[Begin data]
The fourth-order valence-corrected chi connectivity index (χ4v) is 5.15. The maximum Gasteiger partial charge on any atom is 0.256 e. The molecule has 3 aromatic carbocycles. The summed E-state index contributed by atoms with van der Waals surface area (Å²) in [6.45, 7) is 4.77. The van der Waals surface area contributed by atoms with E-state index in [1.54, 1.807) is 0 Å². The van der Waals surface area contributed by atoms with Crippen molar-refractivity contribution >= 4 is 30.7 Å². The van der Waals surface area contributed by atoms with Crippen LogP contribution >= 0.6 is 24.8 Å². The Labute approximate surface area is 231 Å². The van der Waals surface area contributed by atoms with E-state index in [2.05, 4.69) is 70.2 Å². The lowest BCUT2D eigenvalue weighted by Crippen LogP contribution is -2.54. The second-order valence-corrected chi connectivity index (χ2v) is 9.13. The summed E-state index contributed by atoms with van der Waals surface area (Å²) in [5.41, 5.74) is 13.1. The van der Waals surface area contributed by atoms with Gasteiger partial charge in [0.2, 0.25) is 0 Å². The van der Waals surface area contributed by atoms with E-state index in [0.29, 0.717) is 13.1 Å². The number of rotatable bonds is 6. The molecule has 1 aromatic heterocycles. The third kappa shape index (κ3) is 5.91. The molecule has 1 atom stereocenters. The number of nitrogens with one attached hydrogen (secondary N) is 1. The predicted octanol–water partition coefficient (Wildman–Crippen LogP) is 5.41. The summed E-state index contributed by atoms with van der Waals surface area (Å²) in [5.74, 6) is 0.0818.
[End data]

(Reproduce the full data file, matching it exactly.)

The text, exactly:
The fourth-order valence-corrected chi connectivity index (χ4v) is 5.15. The maximum Gasteiger partial charge on any atom is 0.256 e. The molecule has 3 aromatic carbocycles. The summed E-state index contributed by atoms with van der Waals surface area (Å²) in [6.45, 7) is 4.77. The van der Waals surface area contributed by atoms with E-state index in [1.54, 1.807) is 0 Å². The van der Waals surface area contributed by atoms with Crippen molar-refractivity contribution >= 4 is 30.7 Å². The van der Waals surface area contributed by atoms with Crippen LogP contribution >= 0.6 is 24.8 Å². The Labute approximate surface area is 231 Å². The van der Waals surface area contributed by atoms with E-state index in [2.05, 4.69) is 70.2 Å². The lowest BCUT2D eigenvalue weighted by Crippen LogP contribution is -2.54. The second-order valence-corrected chi connectivity index (χ2v) is 9.13. The summed E-state index contributed by atoms with van der Waals surface area (Å²) in [5.41, 5.74) is 13.1. The van der Waals surface area contributed by atoms with Gasteiger partial charge in [0.2, 0.25) is 0 Å². The van der Waals surface area contributed by atoms with E-state index in [0.29, 0.717) is 13.1 Å². The number of rotatable bonds is 6. The molecule has 1 aromatic heterocycles. The third kappa shape index (κ3) is 5.91. The molecule has 1 atom stereocenters. The number of nitrogens with one attached hydrogen (secondary N) is 1. The predicted octanol–water partition coefficient (Wildman–Crippen LogP) is 5.41. The summed E-state index contributed by atoms with van der Waals surface area (Å²) in [5.74, 6) is 0.0818.